Squeeze and Hot Chip are both great British pop groups. But they never defined a scene. Their ambitions extended further than being hailed by a few hundred people in bleeding-edge clubs.
Squeeze piggybacked on punk, but they were quite evidently never a punk group, even if they dressed up as one. They were of the street rather than the art school, but they had no interest in gobbing, and Chris Difford was able to turn vignettes of everyday London life into three-minute comic dramas. (Perhaps he had more in common with John Sullivan — another south Londoner whose characters combined humour and pathos in his scripts for Only Fools and Horses — than he did with Joe Strummer.) They took musically not from the Stooges and the MC5 and Roxy Music, but from country and R&B and soul and rock’n’roll, which meant they were one of the groups — like the Pretenders — which older audiences were able to like as well.
Hot Chip emerged out of new rave, a mid-Noughties confection that was briefly so fashionable you risked severing limbs on its bleeding edge. But where most of new rave’s leading lights proved to be mere apparitions, Hot Chip just carried on getting bigger and better, because their songs were simply too strong to be ignored, reminiscent both of 1980s acts who combined acid house with proper songwriting (I bet they have a more than a passing fondness for the first album by Inner City) and, especially, Pet Shop Boys at their housiest. And, like Squeeze, that enabled them to appeal beyond the club kids to an older audience — Ally Pally had a substantial contingent of fortysomethings who had got rid of the kids for the night and decided to bosh some pills for old times’ sake.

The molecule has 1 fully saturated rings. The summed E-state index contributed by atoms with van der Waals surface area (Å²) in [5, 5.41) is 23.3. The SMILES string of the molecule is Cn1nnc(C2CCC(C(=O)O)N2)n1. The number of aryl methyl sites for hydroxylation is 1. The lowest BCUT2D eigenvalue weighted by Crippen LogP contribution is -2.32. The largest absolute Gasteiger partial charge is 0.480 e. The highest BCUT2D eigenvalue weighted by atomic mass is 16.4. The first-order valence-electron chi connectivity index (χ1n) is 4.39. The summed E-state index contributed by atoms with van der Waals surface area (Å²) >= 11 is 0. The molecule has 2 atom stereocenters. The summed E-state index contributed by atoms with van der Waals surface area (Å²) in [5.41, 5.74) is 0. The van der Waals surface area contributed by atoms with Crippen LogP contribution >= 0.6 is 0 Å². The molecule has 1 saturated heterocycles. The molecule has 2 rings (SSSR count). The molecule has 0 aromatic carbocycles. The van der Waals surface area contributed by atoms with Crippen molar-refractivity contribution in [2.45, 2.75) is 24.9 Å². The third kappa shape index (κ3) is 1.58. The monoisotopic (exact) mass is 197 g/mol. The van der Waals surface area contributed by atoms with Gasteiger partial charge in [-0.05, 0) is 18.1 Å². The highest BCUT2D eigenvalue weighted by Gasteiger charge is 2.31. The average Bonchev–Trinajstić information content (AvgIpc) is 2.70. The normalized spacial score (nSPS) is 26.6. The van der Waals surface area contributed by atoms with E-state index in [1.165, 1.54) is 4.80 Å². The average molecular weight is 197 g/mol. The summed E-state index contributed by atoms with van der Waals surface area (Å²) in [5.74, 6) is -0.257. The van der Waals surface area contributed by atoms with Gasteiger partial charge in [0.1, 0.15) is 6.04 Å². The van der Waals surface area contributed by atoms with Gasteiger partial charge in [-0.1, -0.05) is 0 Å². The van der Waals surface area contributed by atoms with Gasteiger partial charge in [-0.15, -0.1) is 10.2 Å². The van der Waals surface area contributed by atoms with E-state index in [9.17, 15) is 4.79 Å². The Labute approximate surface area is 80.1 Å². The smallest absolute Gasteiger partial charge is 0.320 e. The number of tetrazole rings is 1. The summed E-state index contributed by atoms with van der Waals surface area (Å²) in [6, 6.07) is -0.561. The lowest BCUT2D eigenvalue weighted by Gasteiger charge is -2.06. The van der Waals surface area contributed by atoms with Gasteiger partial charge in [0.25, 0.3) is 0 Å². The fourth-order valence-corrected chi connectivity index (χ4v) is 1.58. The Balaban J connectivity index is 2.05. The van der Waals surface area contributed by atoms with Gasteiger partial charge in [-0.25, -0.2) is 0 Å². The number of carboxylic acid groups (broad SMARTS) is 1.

As they finished their set, with the sublime ‘I Feel Better’, lasers strafing the crowd, a middle-aged man with pupils like dinner plates grabbed my arm. ‘Isn’t this bit AMAZING? It’s AMAZING!’ Yes, it is, but I’ve parked at the bottom of the hill, so I’m not quite in the same state to think so.
Squeeze have never quite done it for me — don’t know why, they should do, given how far up my street are they — but I wouldn’t deny they were often sublime at the Albert Hall. Even Squeeze refuseniks like me would accept that ‘Labelled With Love’ is one of the best British pop songs of the past 60 years, a gorgeous melody married to a lyric so perfect you want to wrap it up in cotton wool to make sure no one dares change a word. ‘Pulling Mussels (from a Shell)’ remains the best, smartest song about cunnilingus in seaside holiday camps, albeit not competing in a crowded field. And some of the less heralded songs — ‘Third Rail’, ‘King George Street’ — revealed pleasures that had eluded me on record.
Difford is a miles better lyricist than Alexis Taylor of Hot Chip, just as Squeeze’s Glenn Tilbrook is a miles better singer than Taylor. But it was Hot Chip’s show that was more compelling. Partly that’s circumstance — they are still a band on the rise, so the crowd was there to participate, not just observe. But also it’s because Hot Chip have an open-heartedness about them that I find lovely. As he has grown older, Taylor has shed the archness of songs like their breakthrough, ‘Over and Over’, and sings instead about simple emotions — about realising he has met his life partner in ‘One Life Stand’, about finding hope in love in ‘Melody of Love’ — which the rest of the band respond to with joy. They looked like a bunch of fellas on a stag weekend to a cheap hotel in an expensive resort, and they danced like it, too.
Hot Chip’s status as one of the great British pop groups might be disputed — I doubt there are many milkmen whistling ‘Ready for the Floor’ — but that’s not their fault; it’s because of the atomisation of music that means you can now play to 10,000 people without being a household name. But they’re great. Just like everyone says Squeeze are.